Double surname bill adopted
From now on, children may get the surname of both parents. A legislative proposal to this end by Minister Weerwind for Legal Protection was adopted by the Dutch Senate today.
“Your surname is part of your identity. Your name says something about your family, your history and the people you belong with. This proposal broadens parents’ choice. They are now able to both express their relationship with the child in the name”,
says Minister Weerwind.
Since the introduction of the Civil Registry in the Netherlands in 1811, children have automatically received the surname of the father. Since 1998, it has also been possible to decide for the surname of the mother. The new act allows parents to give their children a double surname.
The new act will be effective as from 1 January 2024. Parents may use this new option when their child is born on or after 1 January 2024. The surname will then apply to all subsequent children.
In addition, the act includes a transitional arrangement. If the eldest child was born on or after 1 January 2016, the parents may still opt for a double surname. As from 1 January 2024, they have one year to still decide for the double surname.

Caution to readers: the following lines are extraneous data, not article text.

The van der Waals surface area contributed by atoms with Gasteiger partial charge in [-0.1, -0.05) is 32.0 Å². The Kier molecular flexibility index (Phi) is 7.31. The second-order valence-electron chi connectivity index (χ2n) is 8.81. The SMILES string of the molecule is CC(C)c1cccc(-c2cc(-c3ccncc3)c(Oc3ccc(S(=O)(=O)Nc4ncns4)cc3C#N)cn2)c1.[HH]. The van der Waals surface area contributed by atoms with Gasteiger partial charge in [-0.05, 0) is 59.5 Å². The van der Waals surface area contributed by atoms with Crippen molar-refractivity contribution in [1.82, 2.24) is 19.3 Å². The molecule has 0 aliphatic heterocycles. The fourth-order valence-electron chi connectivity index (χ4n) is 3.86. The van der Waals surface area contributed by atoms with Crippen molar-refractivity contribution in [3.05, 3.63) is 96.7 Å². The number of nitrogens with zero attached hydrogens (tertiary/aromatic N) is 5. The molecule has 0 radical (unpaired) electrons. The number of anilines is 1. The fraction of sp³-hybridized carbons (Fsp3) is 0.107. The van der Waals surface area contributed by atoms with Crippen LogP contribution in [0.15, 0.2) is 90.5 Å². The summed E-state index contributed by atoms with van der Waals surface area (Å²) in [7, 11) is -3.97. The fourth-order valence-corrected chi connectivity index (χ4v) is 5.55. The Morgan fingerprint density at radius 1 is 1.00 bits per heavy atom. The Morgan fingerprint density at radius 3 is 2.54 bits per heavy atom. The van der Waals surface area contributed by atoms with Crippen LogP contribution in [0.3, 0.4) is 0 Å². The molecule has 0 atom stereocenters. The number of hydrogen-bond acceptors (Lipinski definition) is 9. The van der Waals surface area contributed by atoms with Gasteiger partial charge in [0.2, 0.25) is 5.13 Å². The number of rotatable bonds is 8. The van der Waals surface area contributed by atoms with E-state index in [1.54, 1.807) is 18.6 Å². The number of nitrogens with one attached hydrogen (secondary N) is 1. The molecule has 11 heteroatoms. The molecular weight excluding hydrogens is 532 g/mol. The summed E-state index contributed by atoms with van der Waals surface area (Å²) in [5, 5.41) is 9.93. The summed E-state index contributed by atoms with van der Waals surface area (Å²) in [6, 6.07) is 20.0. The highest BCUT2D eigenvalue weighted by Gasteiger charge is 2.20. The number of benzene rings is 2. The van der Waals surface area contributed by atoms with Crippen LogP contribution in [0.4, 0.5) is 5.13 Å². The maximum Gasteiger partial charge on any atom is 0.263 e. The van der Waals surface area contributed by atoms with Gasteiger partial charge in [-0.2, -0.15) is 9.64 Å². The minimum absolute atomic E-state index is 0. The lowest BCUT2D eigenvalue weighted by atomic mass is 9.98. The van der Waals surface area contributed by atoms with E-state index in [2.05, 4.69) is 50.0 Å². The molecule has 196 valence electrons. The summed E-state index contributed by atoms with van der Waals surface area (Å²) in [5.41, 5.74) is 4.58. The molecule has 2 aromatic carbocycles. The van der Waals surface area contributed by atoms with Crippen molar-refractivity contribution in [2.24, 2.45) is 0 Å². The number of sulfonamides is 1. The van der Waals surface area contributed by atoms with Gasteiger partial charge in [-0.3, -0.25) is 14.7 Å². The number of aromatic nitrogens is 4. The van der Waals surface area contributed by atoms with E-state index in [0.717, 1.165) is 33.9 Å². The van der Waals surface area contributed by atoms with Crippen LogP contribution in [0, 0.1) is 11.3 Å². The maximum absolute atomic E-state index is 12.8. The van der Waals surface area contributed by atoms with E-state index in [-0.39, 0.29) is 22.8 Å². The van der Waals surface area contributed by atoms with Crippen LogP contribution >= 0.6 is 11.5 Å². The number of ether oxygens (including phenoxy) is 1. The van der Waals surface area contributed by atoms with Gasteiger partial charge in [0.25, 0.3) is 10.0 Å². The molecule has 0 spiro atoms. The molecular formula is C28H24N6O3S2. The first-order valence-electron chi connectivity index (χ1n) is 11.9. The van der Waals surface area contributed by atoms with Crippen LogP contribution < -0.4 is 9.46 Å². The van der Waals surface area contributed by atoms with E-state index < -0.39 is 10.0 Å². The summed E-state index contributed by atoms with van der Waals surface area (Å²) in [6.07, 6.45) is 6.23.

For the group of people who already have a double surname or multiple surnames, such as Van Bergen Henegouwen, such a surname will be considered a single surname also after 1 January 2024. If they wish, they may also give their child a double surname, such as Van Bergen Henegouwen De Boer.
For adopted children, it will be possible to choose a combination of their surname at birth and the name of one of the adoptive parents. A maximum of two names in total applies here as well.
The new act may also offer a solution to people with a different surname in another country due to multiple nationalities. Now, name change proceedings are required sometimes to achieve a uniform surname. That will no longer be necessary.
The double surname option is not mandatory. If that option is not decided on, a child will receive the surname of the birth mother if the parents are not married or registered partners. If the parents are married or registered partners, the child will receive the surname of the father or the co-mother.